The curious collection of a slightly mad scientist
Protesters gathered on Monday evening to rally against the not guilty verdicts of two former officers in the beating death of a mentally ill homeless man.
An Orange County jury found Manuel Ramos and Jay Cicinelli not guilty of all charges — including manslaughter — in the 2011 death of Kelly Thomas. A surveillance video showed police pummeling and stun-gunning him.
Ron and Cathy Thomas told reporters that the verdict effectively tells police officers that they can kill people and get away with it.
“They got away with murdering my son,” Cathy Thomas said through tears. “It’s just not fair. I guess it’s legal to go out and kill now.”
Ron Thomas says the couple are “all torn up” by the verdict.
“This is so egregious … the audio, the video … Any bad cop can now just walk around and do what he wants to do to any of us,” Thomas said. “We’re all in trouble now.”
However, Ramos attorney John Barnett says the officers were simply doing their jobs, committed no crime and had “no malice in their hearts.”
“These peace officers were doing their jobs, operating as they were trained, no malice in their hearts, not out to get someone that night,” Barnett said. “They were working.”
Protesters gathered Monday night at the Fullerton Police Department where Ron Thomas spoke, saying he’s planning on using his son’s case to call on California legislators to change the police officer’s “Bill of Rights.” About a dozen demonstrators also rallied at the Fullerton Transportation Center, the site where police fought with Thomas in the summer of 2011. People who supported Thomas’ family called themselves “Kelly’s Army,” and many feel the DA let them down.
“What happened to that fire? He’s lost it,” said Joanne Sosa, a member of “Kelly’s Army.” “Now he doesn’t want to appeal anything, doesn’t want to go after other officers? He says people had their day in court? That’s a lie.”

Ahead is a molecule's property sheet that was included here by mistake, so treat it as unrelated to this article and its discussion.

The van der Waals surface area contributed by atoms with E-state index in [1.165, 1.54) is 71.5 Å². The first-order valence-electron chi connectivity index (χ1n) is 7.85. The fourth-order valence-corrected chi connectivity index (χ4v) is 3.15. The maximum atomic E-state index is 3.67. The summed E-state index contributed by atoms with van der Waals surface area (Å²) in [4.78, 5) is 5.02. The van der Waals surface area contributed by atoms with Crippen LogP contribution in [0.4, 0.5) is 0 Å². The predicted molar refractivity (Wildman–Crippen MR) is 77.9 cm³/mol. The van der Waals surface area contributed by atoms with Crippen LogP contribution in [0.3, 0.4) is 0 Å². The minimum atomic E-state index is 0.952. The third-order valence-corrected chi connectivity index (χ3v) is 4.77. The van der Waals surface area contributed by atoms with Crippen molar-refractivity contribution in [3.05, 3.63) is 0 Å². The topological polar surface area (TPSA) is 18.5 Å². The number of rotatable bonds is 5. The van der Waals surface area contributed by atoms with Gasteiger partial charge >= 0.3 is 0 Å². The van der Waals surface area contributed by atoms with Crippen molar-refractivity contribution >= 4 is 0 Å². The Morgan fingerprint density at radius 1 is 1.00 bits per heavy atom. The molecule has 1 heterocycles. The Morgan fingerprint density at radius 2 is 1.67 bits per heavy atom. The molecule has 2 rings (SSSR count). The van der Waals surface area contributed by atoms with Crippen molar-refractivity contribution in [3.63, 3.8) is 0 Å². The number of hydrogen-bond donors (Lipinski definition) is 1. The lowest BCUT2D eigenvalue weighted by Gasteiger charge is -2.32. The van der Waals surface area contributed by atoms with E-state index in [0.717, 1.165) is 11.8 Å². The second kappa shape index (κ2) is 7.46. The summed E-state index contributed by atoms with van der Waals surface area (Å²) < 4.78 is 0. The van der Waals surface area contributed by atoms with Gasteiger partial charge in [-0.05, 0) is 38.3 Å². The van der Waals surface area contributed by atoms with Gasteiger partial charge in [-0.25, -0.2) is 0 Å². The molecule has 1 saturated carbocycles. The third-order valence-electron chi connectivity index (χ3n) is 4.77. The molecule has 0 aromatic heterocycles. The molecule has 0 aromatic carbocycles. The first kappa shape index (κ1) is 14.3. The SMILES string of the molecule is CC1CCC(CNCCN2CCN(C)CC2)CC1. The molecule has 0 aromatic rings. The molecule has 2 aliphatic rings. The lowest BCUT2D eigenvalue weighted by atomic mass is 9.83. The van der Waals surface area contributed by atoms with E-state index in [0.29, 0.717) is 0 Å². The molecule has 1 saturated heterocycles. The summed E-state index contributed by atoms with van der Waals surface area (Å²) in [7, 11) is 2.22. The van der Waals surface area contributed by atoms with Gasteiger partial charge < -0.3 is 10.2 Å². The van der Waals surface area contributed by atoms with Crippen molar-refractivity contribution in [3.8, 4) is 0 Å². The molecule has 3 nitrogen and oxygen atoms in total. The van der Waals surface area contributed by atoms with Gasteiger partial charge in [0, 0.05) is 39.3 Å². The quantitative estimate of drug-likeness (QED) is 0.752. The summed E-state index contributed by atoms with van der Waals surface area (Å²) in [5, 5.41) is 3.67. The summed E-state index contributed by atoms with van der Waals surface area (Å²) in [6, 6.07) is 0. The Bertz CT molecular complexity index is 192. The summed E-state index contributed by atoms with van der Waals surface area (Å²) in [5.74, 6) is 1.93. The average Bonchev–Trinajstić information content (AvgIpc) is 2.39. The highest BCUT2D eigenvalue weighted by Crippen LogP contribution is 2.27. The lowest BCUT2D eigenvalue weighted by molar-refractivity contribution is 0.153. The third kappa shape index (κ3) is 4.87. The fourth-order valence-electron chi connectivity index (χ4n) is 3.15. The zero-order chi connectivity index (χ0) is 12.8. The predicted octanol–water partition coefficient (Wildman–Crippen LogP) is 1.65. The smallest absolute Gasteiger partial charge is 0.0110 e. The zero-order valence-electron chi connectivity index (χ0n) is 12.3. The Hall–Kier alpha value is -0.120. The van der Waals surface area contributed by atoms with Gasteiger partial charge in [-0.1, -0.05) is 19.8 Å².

Others as far away as Oakland planned a solidarity march for Thomas. Others, meanwhile, reacted on Twitter.
“Disturbed to hear about the outcome of the #KellyThomas case,” wrote Twitter user Kim Deniz. “Keep fighting for justice Fullerton.”
Twitter user Jonathan Graves, wrote: #KellyThomas I will never be stopping in Fullerton, CA and I’m appalled by this ruling. This is not the world I want my kids growing up in.”
“If you haven’t been following the story, look up #KellyThomas,” wrote Twitter user Erin Hutchinson. “Horrible abuse of power by police that lead to murder of a homeless man.”
This is an inexplicable verdict given the video evidence. I watched it. One cop shoved Thomas and both cops took swings at him with nightsticks without any provocative action on his part at the very start. When attacked, he naturally tried to run away and put his hands up to stop the sticks from hitting him. That was his crime. They used excessive force and then made him pay with his life for their mistake.
Update the training for all cops. We must demand, on penalty of life in prison, that as soon as a threat is neutralized they must stop beating and tasing the suspect to death. This isn’t rocket science. They had him down, he had no weapons, he indicated he was in pain, he was in fear, he was apologizing, he was no longer a threat and still, they killed him.
Jay Cincinelli has been through hell being shot in the face, losing his eye, being shot multiple times… he is traumatized for life and has absolutely no business being on the street. The murder of Kelly Thomas is part of a cycle of violence we can probably trace back to whoever brutalized Raul Jimenez and made him an attempted cop killer. Not seeing this, not stopping the cycle is the fault of the person who put Cincinelli back out on the street with all that pain, rage and fear.
There are still plenty of good cops. I have one in my family. The acquittal in this case is not a win for cops. It makes their jobs much more dangerous because now people are angry at all cops for this.